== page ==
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Gettysburg of North Dakota

 

This year we mark the 150th anniversary of the Battle of Killdeer Mountain, the Gettysburg of the Plains. I have been using that phrase, “Gettysburg of the Plains,” mainly as an attention-getter, but if pressed, I will stand by it. As with the Battle of Gettysburg, in the Battle of Killdeer Mountain, the fates of sovereign nations were at issue—principally the fates of the Yankton, the Hunkpapa, and the United States, but also others.

 

By regional standards, too, indeed by all standards in Indian-white conflict in the American West, the Battle of Killdeer Mountain was big. I say this on the basis of forty years’ study of Great Plains history: the Battle of Killdeer Mountain was the largest military engagement ever to take place on the Great Plains of North America.

 

It also was a heck of a battle—in my opinion, the classic engagement of Dakota-Lakota akicita versus US soldiers. There were roughly two thousand combatants on each side. The natives prepared for and fought the battle according to their own talents and discipline, displaying good discretion and tactics; the whites did the same, and brought unprecedented firepower to bear.

 

The result was a spectacular stalemate on the plains and slopes alongside Killdeer Mountain, with not many casualties on either side, but masterly maneuvering on both. Then a magnificent battle, distinguished by expertise and courage on both sides, turned ugly.

 

Large numbers of women, children, and other noncombatants were observing the battle from atop the mountain. In order to break the stalemate, Brigadier General Alfred Sully, commanding US troops in the battle, directed the fire of his 12-pound mountain howitzers onto the noncombatants. This inflicted hundreds of casualties and broke the battle, as the native fighters broke off in order to get their people out of harm’s way.

 

It might be said that this is the way with war, particularly total war as prosecuted in the modern era of the nineteenth century. Certainly total war, as practiced by the Union and Confederate armies, stretched the boundaries of acceptable action in ugly directions.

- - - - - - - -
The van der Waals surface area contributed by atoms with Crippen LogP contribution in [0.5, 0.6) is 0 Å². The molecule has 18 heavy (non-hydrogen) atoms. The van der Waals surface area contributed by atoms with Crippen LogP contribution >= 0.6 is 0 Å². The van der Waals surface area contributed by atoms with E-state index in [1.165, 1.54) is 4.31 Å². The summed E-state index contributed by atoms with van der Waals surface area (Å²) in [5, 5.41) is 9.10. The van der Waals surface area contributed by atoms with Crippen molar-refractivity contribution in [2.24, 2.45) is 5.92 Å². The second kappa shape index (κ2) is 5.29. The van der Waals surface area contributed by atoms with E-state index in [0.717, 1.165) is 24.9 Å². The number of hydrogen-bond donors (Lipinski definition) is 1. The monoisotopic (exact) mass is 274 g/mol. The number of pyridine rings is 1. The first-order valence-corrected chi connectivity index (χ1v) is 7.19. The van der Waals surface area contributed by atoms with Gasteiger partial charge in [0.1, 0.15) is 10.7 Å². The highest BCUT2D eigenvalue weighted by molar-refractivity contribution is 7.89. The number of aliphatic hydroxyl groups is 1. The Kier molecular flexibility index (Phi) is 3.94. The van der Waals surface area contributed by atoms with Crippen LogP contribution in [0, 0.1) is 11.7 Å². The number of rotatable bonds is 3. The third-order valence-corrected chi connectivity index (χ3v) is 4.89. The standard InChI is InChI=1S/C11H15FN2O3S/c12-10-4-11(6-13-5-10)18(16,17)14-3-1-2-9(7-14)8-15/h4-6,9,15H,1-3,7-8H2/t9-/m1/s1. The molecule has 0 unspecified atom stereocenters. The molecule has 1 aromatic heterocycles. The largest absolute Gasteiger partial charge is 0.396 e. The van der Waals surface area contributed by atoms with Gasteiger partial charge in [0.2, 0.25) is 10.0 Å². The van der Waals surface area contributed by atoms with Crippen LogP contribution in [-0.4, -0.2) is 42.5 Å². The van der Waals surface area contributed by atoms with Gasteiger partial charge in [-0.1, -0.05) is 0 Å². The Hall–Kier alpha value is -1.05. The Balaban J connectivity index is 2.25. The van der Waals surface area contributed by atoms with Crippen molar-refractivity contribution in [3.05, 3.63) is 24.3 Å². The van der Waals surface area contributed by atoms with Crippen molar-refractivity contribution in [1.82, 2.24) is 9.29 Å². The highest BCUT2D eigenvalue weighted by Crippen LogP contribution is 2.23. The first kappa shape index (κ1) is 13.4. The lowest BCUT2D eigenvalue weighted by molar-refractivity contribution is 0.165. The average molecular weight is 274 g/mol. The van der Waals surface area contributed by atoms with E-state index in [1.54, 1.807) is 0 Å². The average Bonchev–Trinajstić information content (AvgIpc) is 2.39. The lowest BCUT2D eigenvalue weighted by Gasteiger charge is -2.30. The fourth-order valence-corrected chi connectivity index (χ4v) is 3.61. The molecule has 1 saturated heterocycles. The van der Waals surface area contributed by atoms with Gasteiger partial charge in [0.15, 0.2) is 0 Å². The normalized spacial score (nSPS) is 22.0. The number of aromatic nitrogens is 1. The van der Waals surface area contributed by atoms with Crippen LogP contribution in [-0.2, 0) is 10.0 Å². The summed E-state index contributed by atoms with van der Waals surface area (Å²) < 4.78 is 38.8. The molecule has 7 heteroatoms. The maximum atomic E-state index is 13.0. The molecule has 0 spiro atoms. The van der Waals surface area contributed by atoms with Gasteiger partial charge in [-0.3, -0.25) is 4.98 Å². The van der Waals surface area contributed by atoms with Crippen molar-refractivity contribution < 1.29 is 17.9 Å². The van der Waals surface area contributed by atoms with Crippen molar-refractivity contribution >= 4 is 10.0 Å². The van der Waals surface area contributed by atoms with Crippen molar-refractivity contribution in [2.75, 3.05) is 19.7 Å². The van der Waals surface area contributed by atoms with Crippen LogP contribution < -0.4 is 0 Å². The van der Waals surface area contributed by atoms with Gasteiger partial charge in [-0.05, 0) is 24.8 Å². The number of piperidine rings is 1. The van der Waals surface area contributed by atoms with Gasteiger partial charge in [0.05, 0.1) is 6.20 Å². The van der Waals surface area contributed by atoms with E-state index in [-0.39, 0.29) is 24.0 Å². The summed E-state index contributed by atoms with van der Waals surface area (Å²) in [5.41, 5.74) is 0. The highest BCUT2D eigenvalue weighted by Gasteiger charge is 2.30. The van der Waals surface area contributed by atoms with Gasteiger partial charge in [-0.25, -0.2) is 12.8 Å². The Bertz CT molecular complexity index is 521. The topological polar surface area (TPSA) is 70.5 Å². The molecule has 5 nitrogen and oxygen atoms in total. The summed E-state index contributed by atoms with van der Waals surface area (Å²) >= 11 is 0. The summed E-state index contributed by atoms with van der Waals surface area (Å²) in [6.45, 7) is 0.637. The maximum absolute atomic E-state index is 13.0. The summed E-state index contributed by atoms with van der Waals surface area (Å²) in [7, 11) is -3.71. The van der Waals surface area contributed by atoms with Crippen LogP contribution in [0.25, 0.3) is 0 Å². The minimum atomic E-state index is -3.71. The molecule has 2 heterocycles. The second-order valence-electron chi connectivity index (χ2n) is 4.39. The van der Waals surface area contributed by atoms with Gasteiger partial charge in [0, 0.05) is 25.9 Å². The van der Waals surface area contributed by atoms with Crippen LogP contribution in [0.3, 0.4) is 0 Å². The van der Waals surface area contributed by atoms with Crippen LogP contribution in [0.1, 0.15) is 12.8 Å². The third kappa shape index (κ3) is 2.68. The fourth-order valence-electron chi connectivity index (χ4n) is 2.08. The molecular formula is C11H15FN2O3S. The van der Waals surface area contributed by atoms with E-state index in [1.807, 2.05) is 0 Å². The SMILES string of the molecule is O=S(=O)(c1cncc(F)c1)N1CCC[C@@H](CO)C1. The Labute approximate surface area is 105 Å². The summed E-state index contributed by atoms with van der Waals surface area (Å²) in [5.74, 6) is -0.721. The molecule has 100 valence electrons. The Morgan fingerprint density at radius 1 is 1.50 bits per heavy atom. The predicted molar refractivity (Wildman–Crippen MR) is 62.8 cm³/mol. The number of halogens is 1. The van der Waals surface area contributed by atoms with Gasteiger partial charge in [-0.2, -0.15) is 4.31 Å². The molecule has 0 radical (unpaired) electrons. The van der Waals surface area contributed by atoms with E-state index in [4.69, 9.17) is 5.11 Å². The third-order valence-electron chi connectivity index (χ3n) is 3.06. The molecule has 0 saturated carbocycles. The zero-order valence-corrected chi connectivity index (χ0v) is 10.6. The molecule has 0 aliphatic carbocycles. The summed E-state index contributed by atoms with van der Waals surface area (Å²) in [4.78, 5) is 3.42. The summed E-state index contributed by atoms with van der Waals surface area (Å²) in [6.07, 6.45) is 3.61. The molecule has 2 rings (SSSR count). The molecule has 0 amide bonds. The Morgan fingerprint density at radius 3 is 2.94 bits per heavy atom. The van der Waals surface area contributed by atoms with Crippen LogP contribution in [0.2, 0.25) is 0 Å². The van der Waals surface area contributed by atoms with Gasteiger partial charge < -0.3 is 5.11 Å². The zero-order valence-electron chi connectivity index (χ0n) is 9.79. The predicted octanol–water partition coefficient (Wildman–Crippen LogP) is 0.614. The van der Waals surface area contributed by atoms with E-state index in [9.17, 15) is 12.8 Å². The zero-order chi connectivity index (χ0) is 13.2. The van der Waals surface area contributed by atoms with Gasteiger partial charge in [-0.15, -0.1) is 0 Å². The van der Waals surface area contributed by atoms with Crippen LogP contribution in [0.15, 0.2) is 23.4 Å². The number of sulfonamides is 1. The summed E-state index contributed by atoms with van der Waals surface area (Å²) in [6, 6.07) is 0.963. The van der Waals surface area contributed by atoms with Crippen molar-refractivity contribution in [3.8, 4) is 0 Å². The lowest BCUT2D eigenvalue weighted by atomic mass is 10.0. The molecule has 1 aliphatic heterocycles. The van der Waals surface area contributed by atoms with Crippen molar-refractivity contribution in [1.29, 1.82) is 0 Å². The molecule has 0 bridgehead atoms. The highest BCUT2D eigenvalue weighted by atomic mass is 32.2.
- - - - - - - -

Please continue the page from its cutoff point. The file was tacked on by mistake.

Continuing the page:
Never in the annals of Union-Confederate conflict, however, did anything happen that was comparable to the turning of the big guns on the noncombatants at Killdeer Mountain. This was not collateral damage, women and children being hit by fire directed against fighting forces. This was deliberate targeting of noncombatants, something that would not have been tolerated if the targets were not people of color. There was, you see, a color line in nineteenth-century total war.

 

It is not for me, a white guy historian, to do all the talking about the Battle of Killdeer Mountain. We must hear, deliberately and reflectively, from native historians, drawing on native memory, in the reconstruction of these events. I look forward to this fall’s Lakota History Conference, in Fort Yates, with its events specifically devoted to Killdeer Mountain, for that conversation.

 

I will say that having pointed out how swiftly warfare on the plains can degenerate from spectacular to genocidal, I am not interested in fashioning a new narrative of victimization. The native combatants at Killdeer Mountain were beaten, but not defeated. The Hunkpapa would return to fight with potency less than two weeks later, in the Battle of the Badlands.

 

The narrative I am interested in is one of agency, not victimization. I want to know the story of how native peoples struggled intelligently for their lives and interests, and how their resilience carried them through to present. This will be good history.

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